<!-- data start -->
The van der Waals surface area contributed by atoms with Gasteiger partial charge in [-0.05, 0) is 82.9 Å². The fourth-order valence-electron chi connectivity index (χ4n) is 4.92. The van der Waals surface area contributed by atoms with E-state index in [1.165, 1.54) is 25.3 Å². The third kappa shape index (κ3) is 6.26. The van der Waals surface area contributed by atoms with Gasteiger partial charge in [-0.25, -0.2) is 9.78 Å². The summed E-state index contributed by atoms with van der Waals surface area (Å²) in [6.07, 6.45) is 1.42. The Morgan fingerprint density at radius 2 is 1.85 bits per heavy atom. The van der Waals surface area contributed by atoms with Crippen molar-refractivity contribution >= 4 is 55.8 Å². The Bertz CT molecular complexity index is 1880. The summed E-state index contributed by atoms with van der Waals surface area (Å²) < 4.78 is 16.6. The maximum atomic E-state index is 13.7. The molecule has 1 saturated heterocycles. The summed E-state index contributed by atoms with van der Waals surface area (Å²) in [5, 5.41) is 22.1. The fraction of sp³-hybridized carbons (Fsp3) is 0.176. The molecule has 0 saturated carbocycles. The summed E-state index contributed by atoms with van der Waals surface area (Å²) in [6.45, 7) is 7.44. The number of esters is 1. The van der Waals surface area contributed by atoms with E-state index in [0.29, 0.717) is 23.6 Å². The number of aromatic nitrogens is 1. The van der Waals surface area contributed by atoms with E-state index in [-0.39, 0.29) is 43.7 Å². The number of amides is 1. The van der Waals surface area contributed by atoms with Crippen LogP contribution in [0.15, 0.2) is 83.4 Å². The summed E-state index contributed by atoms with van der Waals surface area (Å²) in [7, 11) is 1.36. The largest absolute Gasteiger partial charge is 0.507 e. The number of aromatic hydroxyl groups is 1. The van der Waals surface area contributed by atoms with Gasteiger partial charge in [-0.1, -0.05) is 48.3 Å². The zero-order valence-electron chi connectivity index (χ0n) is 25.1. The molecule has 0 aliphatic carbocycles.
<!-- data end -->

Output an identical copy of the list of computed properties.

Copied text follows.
The van der Waals surface area contributed by atoms with Gasteiger partial charge in [-0.05, 0) is 82.9 Å². The fourth-order valence-electron chi connectivity index (χ4n) is 4.92. The van der Waals surface area contributed by atoms with E-state index in [1.165, 1.54) is 25.3 Å². The third kappa shape index (κ3) is 6.26. The van der Waals surface area contributed by atoms with Gasteiger partial charge in [-0.25, -0.2) is 9.78 Å². The summed E-state index contributed by atoms with van der Waals surface area (Å²) in [6.07, 6.45) is 1.42. The Morgan fingerprint density at radius 2 is 1.85 bits per heavy atom. The van der Waals surface area contributed by atoms with Crippen molar-refractivity contribution >= 4 is 55.8 Å². The Bertz CT molecular complexity index is 1880. The summed E-state index contributed by atoms with van der Waals surface area (Å²) < 4.78 is 16.6. The maximum atomic E-state index is 13.7. The molecule has 1 saturated heterocycles. The summed E-state index contributed by atoms with van der Waals surface area (Å²) in [5, 5.41) is 22.1. The fraction of sp³-hybridized carbons (Fsp3) is 0.176. The molecule has 0 saturated carbocycles. The summed E-state index contributed by atoms with van der Waals surface area (Å²) in [6.45, 7) is 7.44. The number of esters is 1. The van der Waals surface area contributed by atoms with E-state index in [0.29, 0.717) is 23.6 Å². The number of aromatic nitrogens is 1. The van der Waals surface area contributed by atoms with E-state index in [-0.39, 0.29) is 43.7 Å². The number of amides is 1. The van der Waals surface area contributed by atoms with Crippen LogP contribution in [0.15, 0.2) is 83.4 Å². The summed E-state index contributed by atoms with van der Waals surface area (Å²) in [7, 11) is 1.36. The largest absolute Gasteiger partial charge is 0.507 e. The number of aromatic hydroxyl groups is 1. The van der Waals surface area contributed by atoms with Gasteiger partial charge in [-0.1, -0.05) is 48.3 Å². The zero-order valence-electron chi connectivity index (χ0n) is 25.1. The molecule has 0 aliphatic carbocycles.